I won't go into much detail on the API itself, as I want to focus on the results it gave us for a demo application which we used it to instrument. However, for the curious, this is the C++ code I wrote to invoke the API:
auto now = m_agent.get_raw_time(); auto event = m_agent.get_event ( EventType::DATA); event.set_int64_field(TS1, now) .set_text_field(TEXT1, proto) .set_text_field(TEXT2, msg_type) .set_text_field(TEXT3, uuid); m_agent.dispatch(event);
There are just four steps: get a timestamp, ask the API to provide an event record, fill that record with the details of the event as a set of key-value pairs, and finally ask the API to deal with it.
While we have had several customers test-drive pre-GA versions of the App Agent and get valuable insight from it, we're not at liberty to discuss those use-cases. Instead, I'd like to share some concrete results we obtained for a very simple line-handler application. The main work of this application is to convert trade instructions from an internal message-bus into OUCH 4.1, and acknowledgements and executions back again. It must also keep track of the state of each order, and check for various error conditions along the way, handling them gracefully.
A key performance metric for this application is how quickly it can handle these functions, and for this purpose we'll use a CNE (Corvil Network Engine) to capture both sides of the line-handler at the network layer and measure the latency back and forth across it. We see these measurements in a time-series form in Figure 1:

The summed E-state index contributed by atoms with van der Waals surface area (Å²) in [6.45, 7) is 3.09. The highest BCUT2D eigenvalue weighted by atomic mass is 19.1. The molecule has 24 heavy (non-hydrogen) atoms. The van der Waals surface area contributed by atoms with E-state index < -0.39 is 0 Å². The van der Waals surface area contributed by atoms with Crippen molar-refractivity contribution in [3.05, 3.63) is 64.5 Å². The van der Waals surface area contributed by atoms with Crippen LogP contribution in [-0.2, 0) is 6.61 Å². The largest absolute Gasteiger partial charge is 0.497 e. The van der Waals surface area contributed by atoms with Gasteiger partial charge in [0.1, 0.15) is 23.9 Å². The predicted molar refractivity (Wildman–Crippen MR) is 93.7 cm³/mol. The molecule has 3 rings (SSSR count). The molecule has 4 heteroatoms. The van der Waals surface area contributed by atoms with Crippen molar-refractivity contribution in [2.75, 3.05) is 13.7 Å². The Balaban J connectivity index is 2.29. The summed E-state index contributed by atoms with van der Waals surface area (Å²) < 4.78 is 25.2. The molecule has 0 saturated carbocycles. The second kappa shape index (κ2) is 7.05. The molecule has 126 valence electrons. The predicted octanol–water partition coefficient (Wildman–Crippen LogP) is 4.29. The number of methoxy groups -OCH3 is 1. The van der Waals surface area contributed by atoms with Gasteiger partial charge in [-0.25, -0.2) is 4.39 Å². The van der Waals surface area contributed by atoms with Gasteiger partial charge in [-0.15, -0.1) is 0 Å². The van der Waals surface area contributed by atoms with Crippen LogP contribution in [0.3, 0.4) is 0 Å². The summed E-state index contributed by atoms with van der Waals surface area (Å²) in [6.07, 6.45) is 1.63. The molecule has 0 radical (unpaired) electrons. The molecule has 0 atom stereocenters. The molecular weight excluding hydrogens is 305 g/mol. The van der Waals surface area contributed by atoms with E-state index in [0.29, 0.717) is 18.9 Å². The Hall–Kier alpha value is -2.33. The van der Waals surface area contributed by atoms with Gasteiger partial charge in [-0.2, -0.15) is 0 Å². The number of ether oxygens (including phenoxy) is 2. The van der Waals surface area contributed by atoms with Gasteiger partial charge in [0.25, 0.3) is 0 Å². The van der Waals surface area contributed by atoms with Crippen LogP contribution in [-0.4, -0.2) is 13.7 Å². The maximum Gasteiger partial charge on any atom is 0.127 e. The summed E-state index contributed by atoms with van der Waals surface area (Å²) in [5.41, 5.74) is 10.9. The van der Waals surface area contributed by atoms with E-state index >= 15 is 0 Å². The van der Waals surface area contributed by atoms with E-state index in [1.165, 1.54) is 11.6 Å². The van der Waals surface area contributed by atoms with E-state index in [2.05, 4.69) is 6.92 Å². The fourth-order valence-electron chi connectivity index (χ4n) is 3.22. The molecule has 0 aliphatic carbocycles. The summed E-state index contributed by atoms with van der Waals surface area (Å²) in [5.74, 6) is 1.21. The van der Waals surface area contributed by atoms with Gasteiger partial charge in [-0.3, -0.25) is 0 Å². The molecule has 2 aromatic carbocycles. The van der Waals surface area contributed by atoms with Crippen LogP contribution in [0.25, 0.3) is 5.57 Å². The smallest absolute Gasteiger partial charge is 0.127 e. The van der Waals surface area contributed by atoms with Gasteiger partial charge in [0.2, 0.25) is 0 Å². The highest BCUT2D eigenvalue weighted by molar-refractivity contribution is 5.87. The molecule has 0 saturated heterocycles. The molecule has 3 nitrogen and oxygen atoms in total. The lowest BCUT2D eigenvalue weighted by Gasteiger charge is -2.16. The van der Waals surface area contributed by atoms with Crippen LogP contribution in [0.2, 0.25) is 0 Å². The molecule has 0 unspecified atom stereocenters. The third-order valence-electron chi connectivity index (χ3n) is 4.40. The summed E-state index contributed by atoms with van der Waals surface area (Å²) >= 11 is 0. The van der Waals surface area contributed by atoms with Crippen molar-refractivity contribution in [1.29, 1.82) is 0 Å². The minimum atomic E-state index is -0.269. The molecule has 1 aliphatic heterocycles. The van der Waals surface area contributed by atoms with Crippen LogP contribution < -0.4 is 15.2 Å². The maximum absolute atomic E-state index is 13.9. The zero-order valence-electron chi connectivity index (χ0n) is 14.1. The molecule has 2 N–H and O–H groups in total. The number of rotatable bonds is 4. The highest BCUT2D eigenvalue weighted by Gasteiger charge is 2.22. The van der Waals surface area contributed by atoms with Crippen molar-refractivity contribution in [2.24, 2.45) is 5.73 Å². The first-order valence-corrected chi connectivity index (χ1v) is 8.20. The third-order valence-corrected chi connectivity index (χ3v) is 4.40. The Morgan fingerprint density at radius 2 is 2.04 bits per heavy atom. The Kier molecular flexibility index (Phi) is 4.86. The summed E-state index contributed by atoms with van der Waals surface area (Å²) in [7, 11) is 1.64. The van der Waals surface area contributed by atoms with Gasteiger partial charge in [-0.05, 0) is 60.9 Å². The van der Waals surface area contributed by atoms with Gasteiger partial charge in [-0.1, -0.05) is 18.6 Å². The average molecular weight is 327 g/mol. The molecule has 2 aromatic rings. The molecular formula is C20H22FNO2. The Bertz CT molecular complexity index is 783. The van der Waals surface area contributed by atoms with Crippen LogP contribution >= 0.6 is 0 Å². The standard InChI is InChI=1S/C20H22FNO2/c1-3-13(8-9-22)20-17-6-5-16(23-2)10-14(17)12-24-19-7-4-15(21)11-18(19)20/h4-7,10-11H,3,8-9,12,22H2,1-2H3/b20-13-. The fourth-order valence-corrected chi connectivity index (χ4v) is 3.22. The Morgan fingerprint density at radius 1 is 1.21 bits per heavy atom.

With latencies of around 130us at the 99th percentile, this application could do with some tuning. One easy step to take is to turn on application logging - syslog-style recording of human-readable text with timestamps that can be scanned for obvious errors, or examined in more detail to see where the application is spending its time. Figure 2. shows what happens when we do this:
Ooops. Not only have we totally destroyed the performance profile of the application, which is now about 10 times slower at handling transactions, but more fatally from a forensic point of view, we've completely changed the behavior that we want to understand. This is where the App Agent can help: by using the lightweight timestamp capture mechanisms, we can have our cake and eat it too, in the form of precision visibility into the performance of the application without disturbing its behaviour. I would show the overall performance profile again, except that it’s indistinguishable from the results shown in Figure 1.
When given the challenge of how to reduce the time spent by the application in forwarding the instructions and responses, my instincts as an application developer are to start with the things under my control - namely the code that implements the application logic. There we can do things like looking at reducing the amount of code to be executed, being careful about how we use memory to keep our data resident in-cache, etc.